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The right to food is a fundamental human right, yet South Africans go hungry

As South Africa celebrates Human Rights month, the Tiger Brands Foundation (TBF) would like to place some emphasis on the one human right that continues to be obviated despite being recognised by law – the right to food. 

As asserted by the South Africa Human Rights Commission: “The right to food is a human right recognised under national and international law, which protects the right of human beings to access food and feed themselves, either by producing their own food or by buying it. The right to food is linked to one’s right to life and dignity.” 

 Despite this declaration, the TBF is saddened by the fact that an astonishing amount of South African households – some 2,1 million (11,6%) – reported experiencing hunger in 2021, which are the latest official figures reported by Stats SA. Even more tragic is that Stats SA puts the number of households with children aged five years or younger who experienced hunger that year at 683 221.  

 “The figures are already very concerning, yet they are bound to get worse as South Africans continue to battle against rising food prices, steep inflation and an increasingly tough economic environment,” says Karl Muller, Operations Manager at TBF. 

 

“It is common knowledge that children who do not receive adequate nutritious food are at high risk of acute malnutrition and cannot develop properly. The Department of Health reported in Parliament last year that over 15 000 children are diagnosed with severe acute malnutrition annually, resulting in 1 000 deaths a year.” 

 

According to a research study conducted in 2022, around 10 000 child deaths occur every year in South Africa due to malnutrition, which accounts for one-third of all child deaths. Additionally, 27% of children under the age of five suffer from stunted growth caused by chronic malnutrition. 

 

“As part of our ongoing efforts to fight child hunger, the TBF remains resolutely committed to ensuring that every child’s right to adequate nutrition and education is met, which we would like to highlight especially on Human Rights Day,” says Muller. 

 

For more than a decade, TBF has been operating its in-school breakfast programme to complement the lunch provided by the Department of Basic Education’s National School Nutrition Programme (NSNP). Since its inception in 2011, the TBF’s in-school breakfast programme has become one of the most efficient nutrition schemes in South Africa, serving nutritious meals to tens of thousands of learners from underprivileged communities daily. 

 

“TBF’s breakfast programme supports the fundamental human right to food. We provide nutritious breakfasts to 74 080 learners every day, at 96 schools around the country in all nine provinces. Since it was established, the TBF has served more than 120 million meals by June last year,” says Muller.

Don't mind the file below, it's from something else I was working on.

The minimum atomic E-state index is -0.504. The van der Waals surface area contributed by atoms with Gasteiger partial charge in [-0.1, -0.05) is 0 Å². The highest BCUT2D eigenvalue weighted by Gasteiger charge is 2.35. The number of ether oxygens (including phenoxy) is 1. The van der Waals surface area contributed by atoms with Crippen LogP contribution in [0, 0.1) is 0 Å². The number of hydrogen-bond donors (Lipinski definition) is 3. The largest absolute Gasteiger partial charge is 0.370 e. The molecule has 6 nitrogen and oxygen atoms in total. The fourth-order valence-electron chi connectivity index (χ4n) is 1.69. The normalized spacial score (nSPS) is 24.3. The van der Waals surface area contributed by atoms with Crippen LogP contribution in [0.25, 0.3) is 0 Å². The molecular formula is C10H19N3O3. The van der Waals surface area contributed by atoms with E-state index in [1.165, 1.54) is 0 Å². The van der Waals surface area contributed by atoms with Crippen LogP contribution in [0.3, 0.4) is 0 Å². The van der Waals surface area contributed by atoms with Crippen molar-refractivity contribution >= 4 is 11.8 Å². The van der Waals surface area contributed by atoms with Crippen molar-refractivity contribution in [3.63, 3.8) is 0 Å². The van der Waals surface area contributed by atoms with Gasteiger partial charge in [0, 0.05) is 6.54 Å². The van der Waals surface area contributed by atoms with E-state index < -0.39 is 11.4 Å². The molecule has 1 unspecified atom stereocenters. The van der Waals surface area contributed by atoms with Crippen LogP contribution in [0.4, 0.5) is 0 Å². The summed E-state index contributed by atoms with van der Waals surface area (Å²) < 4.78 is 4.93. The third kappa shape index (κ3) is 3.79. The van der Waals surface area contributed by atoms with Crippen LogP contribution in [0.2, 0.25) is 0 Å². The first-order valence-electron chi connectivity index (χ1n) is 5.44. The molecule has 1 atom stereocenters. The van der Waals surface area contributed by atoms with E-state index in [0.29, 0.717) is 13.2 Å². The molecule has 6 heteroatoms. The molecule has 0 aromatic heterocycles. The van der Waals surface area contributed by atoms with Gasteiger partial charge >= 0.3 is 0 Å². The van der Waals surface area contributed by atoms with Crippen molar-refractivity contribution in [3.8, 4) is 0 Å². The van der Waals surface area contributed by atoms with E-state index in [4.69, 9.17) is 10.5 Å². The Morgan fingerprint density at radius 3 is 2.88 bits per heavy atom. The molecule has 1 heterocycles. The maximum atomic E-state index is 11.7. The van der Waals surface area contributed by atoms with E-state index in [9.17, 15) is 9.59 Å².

“As one of the most efficiently run non-governmental organisations, the Foundation provides food at R2.82 per meal per day, currently spending about R28 million a year to serve about 67 700 learners a nutritious breakfast.” 

 

Launched in 1994, government’s NSNP today feeds more than 9.6 million children in South Africa per day, at more than 21 000 schools across the country’s nine provinces. The programme was designed to improve the ability of children to learn by combating malnutrition, reducing hunger and improving school attendance. 

 

“The TBF, through a partnership with The Department of Education, is working to combat malnutrition in South Africa’s school-going youth by providing a robust and quality in-school nutrition programme that will include breakfast and lunch by 2035,” says Muller. 

 

He points out that a typical TBF hot breakfast consists of either a fortified sorghum, maize or oats-based porridge, prepared by food handlers who are trained to cook in bulk, as well as how to use the Foundation’s sponsored mobile kitchens optimally. Each learner is provided with one plate and a set of eating utensils. 

 

“The costs, distribution, training, and monitoring of our in-school breakfast nutrition programme are the sole responsibility of TBF. However, we make use of the systems developed by the NSNP. The breakfast programme has been expanded significantly to include primary and combined schools across all nine provinces since its pilot phase,” says Muller. 

 

He notes that school nutrition remains one of the most effective measures to combat the problem of learner dropouts and the additional pressure on food security that has been brought about by the tough economic conditions and rapidly rising food prices. Investment in school nutrition programmes should thus remain an urgent priority for all stakeholders of TBF. 

 

“Nourishing young growing minds should remain a priority and the work done by government and organisations such as the TBF is key to addressing many of the major health challenges affecting vulnerable communities in South Africa,” concludes Muller. 

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